Depleted lean body mass after crossing an ecological barrier differentially affects stopover duration and refueling rate among species of long-distance migratory birds
Gutierrez Ramirez, Mariamar et al. (2022), Depleted lean body mass after crossing an ecological barrier differentially affects stopover duration and refueling rate among species of long-distance migratory birds, Dryad, Dataset, https://doi.org/10.5061/dryad.6wwpzgn2m
During the long-distance migratory flights of birds, lean mass breakdown occurs in concert with fat catabolism and is expected to have repercussions on total stopover duration because birds require time to rebuild lean tissue before accumulating fat reserves. Despite this, little is known about the role of in-flight lean mass breakdown on stopover duration because direct measurements are restricted by the destructive nature of traditional body composition analysis and the technological limitations of tracking small birds over large expanses. We used non-lethal, non-invasive Quantitative Magnetic Resonance technology and plasma metabolite profiling to measure the body composition and physiological state of free-living birds captured at a migratory stopover site after flight across the Gulf of Mexico, and an automated radiotelemetry array covering ~5000 km2 to track stopover duration and regional movements. We tested whether stopover duration is prolonged in individuals arriving with lower lean mass and investigated how lean mass affects regional movements. Stopover duration decreased by 22% for each additional gram of lean mass in Northern Waterthrush (Parkesia noveboracensis), but this relationship was not apparent in Swainson’s Thrush (Catharus ustulatus), Gray-cheeked Thrush (Catharus minimus), or Yellow-billed Cuckoo (Coccyzus americanus), even though these species also arrived with depleted lean mass. Stopover duration increased for Swainson’s Thrush with higher plasma uric acid, a marker of protein catabolism. Northern Waterthrush with higher plasma triglycerides had longer stopovers. Our findings suggest that migratory birds may compensate for substantial lean mass losses by increasing refueling rate or relocating habitat, and highlights species-level differences in lean mass breakdown and the associated impacts on physiological function. Our results highlight the strategies used by different species to recover from a trans-Gulf of Mexico flight and resume migration, which improves our understanding of the annual cycle of migratory birds.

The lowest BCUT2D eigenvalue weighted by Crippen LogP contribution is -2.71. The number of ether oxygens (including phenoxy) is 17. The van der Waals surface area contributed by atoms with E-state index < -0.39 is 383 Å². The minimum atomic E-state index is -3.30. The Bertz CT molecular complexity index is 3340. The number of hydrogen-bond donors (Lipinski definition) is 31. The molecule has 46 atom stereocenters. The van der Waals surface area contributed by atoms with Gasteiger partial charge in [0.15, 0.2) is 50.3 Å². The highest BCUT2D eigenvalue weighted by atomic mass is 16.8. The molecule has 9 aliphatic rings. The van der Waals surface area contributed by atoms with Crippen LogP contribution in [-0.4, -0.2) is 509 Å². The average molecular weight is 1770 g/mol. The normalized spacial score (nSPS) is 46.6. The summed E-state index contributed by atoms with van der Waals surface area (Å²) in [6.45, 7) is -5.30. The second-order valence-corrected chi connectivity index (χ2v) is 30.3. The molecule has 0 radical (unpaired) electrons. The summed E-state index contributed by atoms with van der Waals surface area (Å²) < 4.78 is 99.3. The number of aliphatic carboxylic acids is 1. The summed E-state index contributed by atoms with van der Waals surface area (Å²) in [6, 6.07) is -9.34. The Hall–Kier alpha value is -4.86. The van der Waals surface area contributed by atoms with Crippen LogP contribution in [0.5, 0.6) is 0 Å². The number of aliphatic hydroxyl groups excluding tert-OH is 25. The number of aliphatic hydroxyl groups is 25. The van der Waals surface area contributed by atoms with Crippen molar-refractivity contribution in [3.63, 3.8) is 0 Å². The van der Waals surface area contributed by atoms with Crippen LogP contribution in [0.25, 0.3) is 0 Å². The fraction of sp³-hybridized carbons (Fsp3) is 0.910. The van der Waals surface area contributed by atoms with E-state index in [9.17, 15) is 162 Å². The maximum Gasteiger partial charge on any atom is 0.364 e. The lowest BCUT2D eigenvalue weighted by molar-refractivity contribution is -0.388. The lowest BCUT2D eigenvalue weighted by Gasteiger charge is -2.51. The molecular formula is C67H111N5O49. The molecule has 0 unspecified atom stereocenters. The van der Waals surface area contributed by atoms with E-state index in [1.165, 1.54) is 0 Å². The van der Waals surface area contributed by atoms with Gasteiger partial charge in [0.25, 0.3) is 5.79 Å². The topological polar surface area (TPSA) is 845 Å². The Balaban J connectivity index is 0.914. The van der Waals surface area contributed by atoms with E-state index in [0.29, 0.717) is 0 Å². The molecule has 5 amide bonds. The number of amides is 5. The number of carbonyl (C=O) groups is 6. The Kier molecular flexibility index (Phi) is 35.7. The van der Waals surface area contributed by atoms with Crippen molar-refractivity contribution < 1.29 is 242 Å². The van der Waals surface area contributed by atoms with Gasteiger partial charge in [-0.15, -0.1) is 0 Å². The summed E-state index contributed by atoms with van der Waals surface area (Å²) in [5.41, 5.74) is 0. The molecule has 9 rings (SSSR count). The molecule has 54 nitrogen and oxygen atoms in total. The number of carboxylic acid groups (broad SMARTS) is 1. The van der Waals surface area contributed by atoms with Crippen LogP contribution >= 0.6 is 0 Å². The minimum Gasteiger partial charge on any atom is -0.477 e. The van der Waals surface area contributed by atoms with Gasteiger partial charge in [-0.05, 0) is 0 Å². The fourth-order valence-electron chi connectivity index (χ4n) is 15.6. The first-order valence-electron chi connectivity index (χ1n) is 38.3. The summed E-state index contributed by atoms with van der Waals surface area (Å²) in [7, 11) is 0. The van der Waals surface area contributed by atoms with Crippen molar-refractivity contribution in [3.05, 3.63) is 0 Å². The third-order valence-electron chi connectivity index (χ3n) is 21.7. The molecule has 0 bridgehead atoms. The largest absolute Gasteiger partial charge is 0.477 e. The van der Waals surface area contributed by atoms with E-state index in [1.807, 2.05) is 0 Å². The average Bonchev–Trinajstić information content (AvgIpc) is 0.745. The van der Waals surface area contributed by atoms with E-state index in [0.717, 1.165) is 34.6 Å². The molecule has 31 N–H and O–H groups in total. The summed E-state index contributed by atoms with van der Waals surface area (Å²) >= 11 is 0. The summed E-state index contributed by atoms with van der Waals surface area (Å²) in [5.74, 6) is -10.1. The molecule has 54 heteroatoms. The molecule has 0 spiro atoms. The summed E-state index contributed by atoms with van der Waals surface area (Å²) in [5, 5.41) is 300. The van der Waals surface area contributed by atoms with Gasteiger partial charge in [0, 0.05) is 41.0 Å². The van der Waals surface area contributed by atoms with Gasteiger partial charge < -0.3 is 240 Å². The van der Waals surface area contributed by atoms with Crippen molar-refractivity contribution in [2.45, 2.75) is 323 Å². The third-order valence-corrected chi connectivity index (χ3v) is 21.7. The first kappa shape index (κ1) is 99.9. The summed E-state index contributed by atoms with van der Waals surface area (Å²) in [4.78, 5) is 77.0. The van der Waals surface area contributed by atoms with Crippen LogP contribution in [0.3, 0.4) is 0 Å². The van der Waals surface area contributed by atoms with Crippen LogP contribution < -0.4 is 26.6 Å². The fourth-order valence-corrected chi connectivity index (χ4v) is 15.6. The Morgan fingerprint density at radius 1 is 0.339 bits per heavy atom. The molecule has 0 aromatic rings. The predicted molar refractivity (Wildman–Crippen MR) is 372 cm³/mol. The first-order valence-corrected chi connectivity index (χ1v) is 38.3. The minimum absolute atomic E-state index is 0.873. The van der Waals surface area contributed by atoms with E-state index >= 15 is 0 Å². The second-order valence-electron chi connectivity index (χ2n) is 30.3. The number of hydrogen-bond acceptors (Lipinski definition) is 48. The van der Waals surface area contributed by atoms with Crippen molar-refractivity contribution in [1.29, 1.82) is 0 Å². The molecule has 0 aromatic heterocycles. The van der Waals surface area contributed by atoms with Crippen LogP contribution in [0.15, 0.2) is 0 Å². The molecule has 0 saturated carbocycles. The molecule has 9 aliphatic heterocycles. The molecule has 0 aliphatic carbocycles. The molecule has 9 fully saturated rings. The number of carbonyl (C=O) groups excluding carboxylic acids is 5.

National Science Foundation, Award: IOS-1656726
Wilson Ornithological Society
American Ornithologists' Union